Humans need genetic biodiversity in the foods we eat. Historically, we’ve enjoyed a lot of it, as evidenced by the existence of thousands of varieties of tomatoes, potatoes, and apples, to name a few. But that’s changing—and fast. According to the U.N. Food and Agriculture Organization, approximately 75 percent of the earth’s plant genetic resources are extinct, with another third of plant biodiversity expected to disappear by 2050. Some have even predicted that we might be out of food altogether by 2050.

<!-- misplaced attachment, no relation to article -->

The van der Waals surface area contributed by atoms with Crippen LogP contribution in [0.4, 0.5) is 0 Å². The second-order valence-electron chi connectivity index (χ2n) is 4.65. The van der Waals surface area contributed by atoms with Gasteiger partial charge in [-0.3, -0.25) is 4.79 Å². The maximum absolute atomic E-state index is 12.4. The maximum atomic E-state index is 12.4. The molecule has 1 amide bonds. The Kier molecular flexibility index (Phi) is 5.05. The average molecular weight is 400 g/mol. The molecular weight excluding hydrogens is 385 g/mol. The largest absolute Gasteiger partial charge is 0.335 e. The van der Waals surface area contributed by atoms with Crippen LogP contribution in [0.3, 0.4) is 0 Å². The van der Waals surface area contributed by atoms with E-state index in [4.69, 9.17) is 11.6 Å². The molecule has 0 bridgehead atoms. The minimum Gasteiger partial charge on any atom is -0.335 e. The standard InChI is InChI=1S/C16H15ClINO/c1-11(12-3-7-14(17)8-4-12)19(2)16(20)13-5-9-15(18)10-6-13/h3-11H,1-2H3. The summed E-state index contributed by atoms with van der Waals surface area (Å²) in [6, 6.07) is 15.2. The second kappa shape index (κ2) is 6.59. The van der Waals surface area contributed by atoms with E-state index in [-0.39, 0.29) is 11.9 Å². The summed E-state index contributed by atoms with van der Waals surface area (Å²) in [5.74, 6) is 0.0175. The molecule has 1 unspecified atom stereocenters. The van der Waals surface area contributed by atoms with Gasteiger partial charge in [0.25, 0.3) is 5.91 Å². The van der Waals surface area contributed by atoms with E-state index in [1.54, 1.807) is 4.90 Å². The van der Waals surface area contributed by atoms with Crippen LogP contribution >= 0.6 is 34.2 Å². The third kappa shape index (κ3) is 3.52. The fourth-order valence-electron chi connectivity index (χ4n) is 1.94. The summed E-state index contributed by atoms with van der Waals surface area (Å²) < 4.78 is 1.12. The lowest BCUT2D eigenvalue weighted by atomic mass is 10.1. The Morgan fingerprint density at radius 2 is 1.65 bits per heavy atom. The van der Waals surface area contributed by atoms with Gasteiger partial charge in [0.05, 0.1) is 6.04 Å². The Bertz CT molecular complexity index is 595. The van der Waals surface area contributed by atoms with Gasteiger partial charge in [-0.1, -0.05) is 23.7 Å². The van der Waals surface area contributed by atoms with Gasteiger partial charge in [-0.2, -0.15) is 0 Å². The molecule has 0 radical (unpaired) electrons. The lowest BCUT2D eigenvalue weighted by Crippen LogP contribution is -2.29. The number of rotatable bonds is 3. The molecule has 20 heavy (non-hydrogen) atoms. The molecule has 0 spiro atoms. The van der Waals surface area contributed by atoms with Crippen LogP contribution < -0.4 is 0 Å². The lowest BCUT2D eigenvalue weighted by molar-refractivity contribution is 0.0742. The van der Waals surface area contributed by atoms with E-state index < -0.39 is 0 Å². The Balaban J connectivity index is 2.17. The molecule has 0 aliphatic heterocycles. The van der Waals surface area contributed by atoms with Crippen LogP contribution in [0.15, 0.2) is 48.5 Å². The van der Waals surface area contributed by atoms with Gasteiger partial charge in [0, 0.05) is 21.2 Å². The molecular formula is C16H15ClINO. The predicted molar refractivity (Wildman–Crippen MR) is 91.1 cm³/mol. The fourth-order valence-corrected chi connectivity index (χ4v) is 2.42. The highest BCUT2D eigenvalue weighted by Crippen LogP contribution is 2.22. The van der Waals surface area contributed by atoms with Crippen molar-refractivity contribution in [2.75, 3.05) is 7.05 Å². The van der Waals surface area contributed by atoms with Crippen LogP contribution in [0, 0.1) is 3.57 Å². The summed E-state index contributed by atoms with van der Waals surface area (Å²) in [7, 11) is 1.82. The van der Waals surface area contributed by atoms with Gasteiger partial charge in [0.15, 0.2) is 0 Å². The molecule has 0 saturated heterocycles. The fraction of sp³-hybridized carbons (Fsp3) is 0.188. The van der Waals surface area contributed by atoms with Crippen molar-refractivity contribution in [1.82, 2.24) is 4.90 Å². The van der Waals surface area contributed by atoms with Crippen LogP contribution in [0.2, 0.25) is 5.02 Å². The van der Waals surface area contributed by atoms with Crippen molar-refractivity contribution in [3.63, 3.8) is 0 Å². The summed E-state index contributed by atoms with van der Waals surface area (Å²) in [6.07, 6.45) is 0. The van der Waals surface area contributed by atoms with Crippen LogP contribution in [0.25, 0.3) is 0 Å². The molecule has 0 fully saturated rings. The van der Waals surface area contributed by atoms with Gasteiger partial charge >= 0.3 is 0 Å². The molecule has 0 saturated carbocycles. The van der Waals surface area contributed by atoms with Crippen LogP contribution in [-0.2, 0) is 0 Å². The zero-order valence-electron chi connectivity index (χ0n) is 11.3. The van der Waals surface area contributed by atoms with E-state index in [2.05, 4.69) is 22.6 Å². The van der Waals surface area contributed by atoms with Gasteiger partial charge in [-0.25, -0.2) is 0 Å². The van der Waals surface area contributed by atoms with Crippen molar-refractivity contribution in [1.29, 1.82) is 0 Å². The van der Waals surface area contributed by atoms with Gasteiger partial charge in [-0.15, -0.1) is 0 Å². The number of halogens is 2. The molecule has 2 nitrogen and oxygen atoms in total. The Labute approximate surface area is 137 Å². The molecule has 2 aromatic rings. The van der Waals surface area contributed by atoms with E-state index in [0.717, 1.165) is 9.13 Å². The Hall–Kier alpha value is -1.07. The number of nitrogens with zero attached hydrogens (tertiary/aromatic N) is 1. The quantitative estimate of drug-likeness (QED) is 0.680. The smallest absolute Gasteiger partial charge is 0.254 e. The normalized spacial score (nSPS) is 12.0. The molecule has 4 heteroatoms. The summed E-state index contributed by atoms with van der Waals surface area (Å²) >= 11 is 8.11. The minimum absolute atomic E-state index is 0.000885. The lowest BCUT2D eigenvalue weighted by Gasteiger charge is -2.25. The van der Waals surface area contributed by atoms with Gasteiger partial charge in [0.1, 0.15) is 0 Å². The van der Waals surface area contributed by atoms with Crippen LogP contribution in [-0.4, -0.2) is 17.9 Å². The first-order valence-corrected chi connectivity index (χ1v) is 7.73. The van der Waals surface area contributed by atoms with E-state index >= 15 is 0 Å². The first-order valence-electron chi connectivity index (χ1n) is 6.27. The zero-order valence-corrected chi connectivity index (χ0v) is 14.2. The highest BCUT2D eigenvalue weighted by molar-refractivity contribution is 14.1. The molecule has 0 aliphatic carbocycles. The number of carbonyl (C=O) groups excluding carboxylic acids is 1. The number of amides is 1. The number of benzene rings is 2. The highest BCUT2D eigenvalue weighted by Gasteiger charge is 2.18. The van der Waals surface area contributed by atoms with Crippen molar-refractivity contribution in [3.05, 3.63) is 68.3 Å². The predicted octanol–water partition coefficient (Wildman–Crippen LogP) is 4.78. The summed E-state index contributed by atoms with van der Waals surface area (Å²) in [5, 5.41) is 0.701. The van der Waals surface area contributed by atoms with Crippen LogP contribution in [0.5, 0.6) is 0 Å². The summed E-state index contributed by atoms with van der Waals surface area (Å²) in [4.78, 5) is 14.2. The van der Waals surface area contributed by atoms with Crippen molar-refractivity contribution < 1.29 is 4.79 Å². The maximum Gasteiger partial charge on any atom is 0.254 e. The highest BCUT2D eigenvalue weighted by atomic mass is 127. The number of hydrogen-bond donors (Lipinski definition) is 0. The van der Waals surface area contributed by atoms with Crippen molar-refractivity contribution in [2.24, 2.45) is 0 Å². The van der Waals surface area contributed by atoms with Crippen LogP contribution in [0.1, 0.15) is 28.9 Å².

As temperatures rise, the hardiest, most resistant, and most resilient crops—such as corn, wheat, soy, and other starchy staples—are the most likely to survive, says Danielle Nierenberg of Food Tank. (Though, as we saw during the devastating droughts of 2012, these staples aren’t bulletproof either.)
So what else would we eat if other plants went the way of the dinosaur? Nierenberg says we may need to look harder at oft-forgotten indigenous vegetables for our nourishment.
“Crops like amaranth and other indigenous crops are already resistant to high temperatures, drought, etc.,” she says. “These are crops that have been forgotten for a long time; they're often considered poor people's foods or weeds but are often high in micronutrients and vitamins and also resistant to high temperatures, pests, disease, drought, etc.”